Regarding culture, there are plenty of definitions available.  Informally, my favorite is the one that says, "Culture consists of those things you do when you don't even know you're doing anything."
"I never think of the future.  It comes soon enough."--Albert Einstein

psr13

  • Sr. Citizen
  • ****
  • Posts: 412
  • Isn't my niece adorable?
    • View Profile
    • Email
Re: I have a dream...
« Reply #75 on: August 09, 2005, 04:45:22 AM »
Maybe it would help us all if you would first define what you mean by "culture."

Also, you needn't be so defensive with me.  I wasn't purporting to know where you come from, nor have I implied that you must be of any ethnicity or race; I was trying to better explain what I thought BP meant by his response.

Also, Cuban (at least in my humble opinion) is both a culture and a nationality.  You could say much the same thing about French or Chinese.  Cubans have a set of ideals, mores, and norms which they value very highly, and which may (and in many cases do) differ markedly from those valued by others who come from different cultures (or nations, if you prefer).  They also have an historical experience which is quite distinct (some would even say unique) in Latin America, they use many different words than Spanish speakers in most other countries, and their cuisine is quite different from that of many other Spanish-speaking countries as well (a lot of it having to do with, or derived from the long history of African slavery and tobacco and sugar plantations that characterize the island).  They pass on these norms, these values, these preferences, etc., from one generation to the next.  That, in my view, makes a culture, albeit one that may be similar in some respects as other cultures found throughout the world.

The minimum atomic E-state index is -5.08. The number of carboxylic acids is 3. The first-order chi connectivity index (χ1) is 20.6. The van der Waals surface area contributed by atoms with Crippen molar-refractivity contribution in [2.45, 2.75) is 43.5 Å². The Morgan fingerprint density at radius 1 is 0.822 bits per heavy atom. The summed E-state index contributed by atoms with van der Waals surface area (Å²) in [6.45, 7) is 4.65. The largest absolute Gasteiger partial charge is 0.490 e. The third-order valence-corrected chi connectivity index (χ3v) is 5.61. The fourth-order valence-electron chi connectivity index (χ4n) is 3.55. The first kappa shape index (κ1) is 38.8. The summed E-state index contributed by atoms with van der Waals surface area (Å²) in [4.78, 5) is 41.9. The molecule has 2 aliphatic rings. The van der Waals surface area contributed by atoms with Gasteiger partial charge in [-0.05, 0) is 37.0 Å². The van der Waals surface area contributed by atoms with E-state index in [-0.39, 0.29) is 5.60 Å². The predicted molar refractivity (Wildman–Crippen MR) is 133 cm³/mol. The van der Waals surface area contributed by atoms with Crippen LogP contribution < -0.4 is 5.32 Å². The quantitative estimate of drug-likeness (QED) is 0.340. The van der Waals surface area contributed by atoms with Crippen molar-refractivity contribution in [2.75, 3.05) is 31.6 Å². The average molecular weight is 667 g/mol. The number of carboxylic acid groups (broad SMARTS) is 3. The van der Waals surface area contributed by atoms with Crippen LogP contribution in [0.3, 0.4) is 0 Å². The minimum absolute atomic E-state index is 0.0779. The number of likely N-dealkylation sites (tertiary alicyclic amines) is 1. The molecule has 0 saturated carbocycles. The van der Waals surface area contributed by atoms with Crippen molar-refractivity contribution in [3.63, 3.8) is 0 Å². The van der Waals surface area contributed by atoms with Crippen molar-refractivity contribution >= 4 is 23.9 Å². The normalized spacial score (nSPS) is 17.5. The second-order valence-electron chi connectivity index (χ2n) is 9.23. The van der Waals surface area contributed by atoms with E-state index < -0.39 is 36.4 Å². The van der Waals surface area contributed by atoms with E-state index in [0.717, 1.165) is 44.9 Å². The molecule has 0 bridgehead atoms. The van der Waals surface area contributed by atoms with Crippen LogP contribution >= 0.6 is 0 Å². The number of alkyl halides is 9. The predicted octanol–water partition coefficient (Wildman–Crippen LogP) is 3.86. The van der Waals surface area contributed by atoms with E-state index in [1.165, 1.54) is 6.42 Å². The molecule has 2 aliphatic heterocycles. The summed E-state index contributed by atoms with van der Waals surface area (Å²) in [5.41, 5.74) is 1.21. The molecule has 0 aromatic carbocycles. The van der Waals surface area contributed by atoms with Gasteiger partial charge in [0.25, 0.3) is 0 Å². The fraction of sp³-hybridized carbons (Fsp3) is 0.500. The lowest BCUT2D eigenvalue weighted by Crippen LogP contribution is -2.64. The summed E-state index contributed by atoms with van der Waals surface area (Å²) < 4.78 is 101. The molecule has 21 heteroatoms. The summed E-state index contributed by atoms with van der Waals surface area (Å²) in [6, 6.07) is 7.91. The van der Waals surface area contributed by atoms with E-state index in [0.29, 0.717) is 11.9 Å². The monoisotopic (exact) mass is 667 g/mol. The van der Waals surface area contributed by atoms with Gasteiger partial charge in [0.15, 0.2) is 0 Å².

Good post JD.  PSR13 is so bent on being defensive she does not realize that she is now starting to argue against her own premise.  First culture is defined by the place where you were raised, but now there is no cultural difference inherent in being Cuban even though these folks were raised together in the most isolated island in the Caribbean.

I am not bent on being defensive. Your culture has a lot to do about where you are raised. There is one huge reason why Cuban is not usually considered a culture. It is too big of an area, and there are many cultures inside of it. It would be the same as saying the American culture. There really is no American culture in the sense of culture. There are some norms, but it is not actually considered to be a culture.
"What's with today, today?"
-Lucas from "Empire Records"

Runner-up

  • Sr. Citizen
  • ****
  • Posts: 1003